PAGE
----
This fight over Chick-fil-A at San Antonio International Airport is such a waste of time and money. Jazz and Karen have already written about the ‘controversy’ and the fact Texas is going to investigate San Antonio’s decision to say, “No,” to Chick-fil-A at the airport. The feds might also get involved – which is more ridiculous. Attorney General Ken Paxton is looking to score political points by pushing the power of government to ‘right’ the wrong made by the San Antonio City Council – much like Councilman Roberto Treviño’s decision to hoist the ‘equality’ standard by successfully ramming the original ban through. Of course, two wrongs don’t make a right – unless it’s politics where there’s a “war for the soul of the country” or some such nonsense.
One would think both politicians would have better things to do. San Antonio is getting ready to negotiate a contract with the firefighters association – after voters decided to (wrongly) pass a change to the City Charter giving San Antonio Professional Firefighters Association the sole power to request binding arbitration. Paxton is supposed to go to trial at some point on fraud charges – which seem more politically motivated than not.
Yet, both sides are dug in on this Chick-fil-A thing. Paxton sees it as religious liberty issue, while Treviño thinks it’s about equality. The actual issue is the fact government, in general, has too much power.
San Antonio International Airport is owned by the city of San Antonio – meaning the City Council gets to approve which businesses get to operate inside the terminals. The political controversy wouldn’t exist if the government divested itself from deciding who gets to set up shop or decided to sell the airport to a private company (an entirely radical idea which would cause heads to explode).
There is precedent for both. The New York Times noted last month more and more private companies are getting involved in airport projects – including a brand new airport a bit north of Seattle.
Thanks to private investment, Paine Field is finally set to offer air service to the public. A sleek, new, $40 million two-gate terminal was built by Propeller Airports, a Seattle company, and commercial flights are set to begin this month.
Brett Smith, Propeller’s founder and chief executive, expects that travelers will be attracted by the convenience of avoiding traffic jams near Seattle-Tacoma International Airport. “No reason why tax dollars should be used to build passenger travel while there’s private-sector money ready and willing to do it,” he said…
The Paine Field Passenger Terminal, which will serve Alaska Airlines starting early this month, and United Airlines later in March, is just one example of how private money is affecting airport offerings.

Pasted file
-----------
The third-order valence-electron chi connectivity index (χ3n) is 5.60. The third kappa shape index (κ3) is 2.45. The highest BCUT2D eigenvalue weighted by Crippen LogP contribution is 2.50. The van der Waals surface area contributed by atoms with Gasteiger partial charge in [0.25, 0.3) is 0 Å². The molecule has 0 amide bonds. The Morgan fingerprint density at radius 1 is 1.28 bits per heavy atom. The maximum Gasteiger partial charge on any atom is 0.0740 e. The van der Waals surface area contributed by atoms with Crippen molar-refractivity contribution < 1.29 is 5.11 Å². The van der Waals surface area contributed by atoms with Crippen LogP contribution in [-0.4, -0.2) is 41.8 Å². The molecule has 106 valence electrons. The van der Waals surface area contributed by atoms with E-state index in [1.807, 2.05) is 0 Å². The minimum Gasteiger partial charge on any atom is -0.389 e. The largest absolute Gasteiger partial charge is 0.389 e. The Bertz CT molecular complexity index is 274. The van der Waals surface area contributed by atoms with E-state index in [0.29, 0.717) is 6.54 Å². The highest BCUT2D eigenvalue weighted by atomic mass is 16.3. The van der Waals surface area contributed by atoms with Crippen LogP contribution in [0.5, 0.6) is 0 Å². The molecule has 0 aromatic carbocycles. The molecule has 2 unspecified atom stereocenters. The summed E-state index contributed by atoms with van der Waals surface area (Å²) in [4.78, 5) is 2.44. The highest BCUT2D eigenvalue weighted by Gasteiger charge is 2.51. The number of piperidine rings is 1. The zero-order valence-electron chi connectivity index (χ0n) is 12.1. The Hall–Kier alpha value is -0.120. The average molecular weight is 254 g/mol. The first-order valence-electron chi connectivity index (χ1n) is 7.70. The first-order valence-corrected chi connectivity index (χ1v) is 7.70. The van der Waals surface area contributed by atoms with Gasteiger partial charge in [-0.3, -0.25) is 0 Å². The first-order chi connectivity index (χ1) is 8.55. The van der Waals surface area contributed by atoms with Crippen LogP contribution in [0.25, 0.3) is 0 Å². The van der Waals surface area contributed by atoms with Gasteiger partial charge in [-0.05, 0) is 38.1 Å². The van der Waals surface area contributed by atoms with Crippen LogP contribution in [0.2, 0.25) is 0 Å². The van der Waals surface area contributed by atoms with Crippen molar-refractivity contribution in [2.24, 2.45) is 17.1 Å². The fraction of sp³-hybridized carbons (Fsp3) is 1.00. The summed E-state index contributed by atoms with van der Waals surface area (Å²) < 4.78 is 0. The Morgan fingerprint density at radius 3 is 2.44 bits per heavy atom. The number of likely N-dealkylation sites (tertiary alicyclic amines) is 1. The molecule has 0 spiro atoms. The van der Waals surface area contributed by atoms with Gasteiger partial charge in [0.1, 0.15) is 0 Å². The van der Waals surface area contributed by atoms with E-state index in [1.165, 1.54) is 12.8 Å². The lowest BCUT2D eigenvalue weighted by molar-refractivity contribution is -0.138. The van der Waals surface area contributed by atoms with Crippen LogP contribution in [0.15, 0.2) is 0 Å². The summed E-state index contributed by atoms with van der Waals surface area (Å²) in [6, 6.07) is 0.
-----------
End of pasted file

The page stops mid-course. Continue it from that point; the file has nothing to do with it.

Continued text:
Through a subsidiary, the Schiphol Group of the Netherlands owns Terminal 4 at Kennedy International Airport; American Airlines owns the airport’s Terminal 8. The Private Suite at Los Angeles International Airport opened nearly two years ago, offering those who can afford it a luxurious respite from the crowds at the main terminals. And Denver International Airport is updating the ticket counters, security screening areas, restaurants and shops at Jeppesen Terminal with the help of private money.
The Schiphol Group also runs all three airports in The Netherlands although the Dutch government owns most – if not all – of the company. There has been a push to completely privatize Schiphol; however, the state is against giving up control (a big surprise to no one). Turning airport operations over to a private company would keep the Chick-fil-A political kerfuffle from happening because it would be seen as a business decision, not a political one. People would no doubt rail against the airport one way or the other, but they could vote with their wallet by traveling to Austin to fly.
San Antonio could also create an airport board of directors to govern the facility – if they didn’t want to give up ownership of the airport – much like what is done by the cities of Dallas and Fort Worth with DFW International Airport or several Dallas-area municipalities with Dallas Area Rapid Transit.
Potential problems still exist. The obvious one is the creation of a new bureaucracy with its own budget requests of the city. This could end up causing more strain on the city’s finances – not to mention the potential of cronyism to rear its ugly head even more.
The second one is more troublesome. Let’s say San Antonio decides to appoint a board of directors to the airport. What would happen if the board decided to not bend to the will of the City Council? Would the Council suddenly fire the entire board for giving Chick-fil-A (or some other food outlet) a contract? The city of Dallas removed four Dallas Area Rapid Transit board members in 2017 because they dared support a suburban rail line over the City Council’s wishes for a downtown line. Independence only goes so far when it comes to government.
There’s no reason for the stupidity by the San Antonio City Council over Chick-fil-A to spiral into something involving more and more government. The ultimate solution lies in the hands of outraged voters who can decide whether they want to boot out everyone holding up the banner of “coerced tolerance.” Or they can push the current City Council to backtrack on the decision to kick Chick-fil-A to the curb or, better yet, find a private company to run the airport for them.
That would solve the problem, save everyone money, and keep stupid decisions by politicians to a minimum.
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